Indonesia: Calls Reemerge for Revocation of Blasphemy Laws

Activists have twice filed judicial reviews against the 1965 blasphemy law with the Constitutional Court in 2013 and 2008, but they were all rejected on the grounds that the law is necessary to maintain public order.

Jakarta. Calls are reemerging to revoke a set of legal provisions on blasphemy in Indonesia, which activists say have often been used to undermine minority ethnic or religious groups.

The calls come amid a blasphemy allegation launched by Muslim hardliners against Jakarta governor Basuki “Ahok” Tjahaja Purnama in the lead-up to next year’s gubernatorial election.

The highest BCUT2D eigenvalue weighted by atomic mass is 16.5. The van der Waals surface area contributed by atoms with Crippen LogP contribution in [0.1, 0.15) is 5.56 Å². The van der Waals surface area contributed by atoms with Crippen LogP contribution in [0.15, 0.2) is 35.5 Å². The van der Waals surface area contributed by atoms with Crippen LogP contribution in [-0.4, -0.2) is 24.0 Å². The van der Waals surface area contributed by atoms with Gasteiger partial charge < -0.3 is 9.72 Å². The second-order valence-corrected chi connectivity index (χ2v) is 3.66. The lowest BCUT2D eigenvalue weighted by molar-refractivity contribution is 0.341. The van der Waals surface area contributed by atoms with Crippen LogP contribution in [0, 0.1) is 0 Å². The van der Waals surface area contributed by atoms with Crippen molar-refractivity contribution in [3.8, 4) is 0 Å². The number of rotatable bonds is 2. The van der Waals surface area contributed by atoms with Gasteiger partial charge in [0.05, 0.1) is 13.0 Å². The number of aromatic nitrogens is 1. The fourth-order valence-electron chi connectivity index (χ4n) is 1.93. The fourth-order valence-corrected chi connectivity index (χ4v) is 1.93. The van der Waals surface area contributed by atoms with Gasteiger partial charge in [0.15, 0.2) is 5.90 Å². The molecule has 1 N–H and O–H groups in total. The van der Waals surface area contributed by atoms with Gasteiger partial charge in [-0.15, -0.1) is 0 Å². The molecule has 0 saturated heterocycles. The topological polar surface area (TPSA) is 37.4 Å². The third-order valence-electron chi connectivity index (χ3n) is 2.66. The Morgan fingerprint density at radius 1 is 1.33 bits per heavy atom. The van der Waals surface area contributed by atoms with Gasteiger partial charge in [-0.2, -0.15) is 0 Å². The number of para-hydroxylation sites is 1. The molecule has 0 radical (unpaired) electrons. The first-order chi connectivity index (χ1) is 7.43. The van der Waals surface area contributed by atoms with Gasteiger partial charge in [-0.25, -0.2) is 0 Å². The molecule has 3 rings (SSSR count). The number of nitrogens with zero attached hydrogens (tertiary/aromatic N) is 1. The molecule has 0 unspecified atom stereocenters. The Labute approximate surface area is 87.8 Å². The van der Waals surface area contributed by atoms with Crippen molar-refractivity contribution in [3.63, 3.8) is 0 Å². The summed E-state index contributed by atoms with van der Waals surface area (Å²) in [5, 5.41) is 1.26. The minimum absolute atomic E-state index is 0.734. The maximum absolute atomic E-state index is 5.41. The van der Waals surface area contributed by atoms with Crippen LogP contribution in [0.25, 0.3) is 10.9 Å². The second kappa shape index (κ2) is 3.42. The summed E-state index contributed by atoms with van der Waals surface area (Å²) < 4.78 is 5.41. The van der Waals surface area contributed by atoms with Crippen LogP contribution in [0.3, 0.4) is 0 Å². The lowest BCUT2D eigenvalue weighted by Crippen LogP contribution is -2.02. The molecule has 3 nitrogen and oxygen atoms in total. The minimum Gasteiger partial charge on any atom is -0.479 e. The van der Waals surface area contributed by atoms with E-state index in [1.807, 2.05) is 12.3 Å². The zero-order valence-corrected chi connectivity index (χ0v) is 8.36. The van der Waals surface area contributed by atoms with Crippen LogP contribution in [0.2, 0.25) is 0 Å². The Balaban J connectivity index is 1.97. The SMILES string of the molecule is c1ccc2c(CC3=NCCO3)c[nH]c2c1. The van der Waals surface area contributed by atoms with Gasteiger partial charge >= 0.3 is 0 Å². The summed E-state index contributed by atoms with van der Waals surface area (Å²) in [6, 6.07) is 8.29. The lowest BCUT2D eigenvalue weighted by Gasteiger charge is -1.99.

Police have charged the governor, who is seeking re-election, earlier this week for violating the 1965 law on blasphemy.

“The blasphemy laws should be revoked. As long as they’re still in place, they’ll be used to discredit minority groups,” Bahrain of the Indonesian Legal Aid Foundation said on Friday (18/11).

Activists have twice filed judicial reviews against the 1965 blasphemy law with the Constitutional Court in 2013 and 2008, but they were all rejected on the grounds that the law is necessary to maintain public order.

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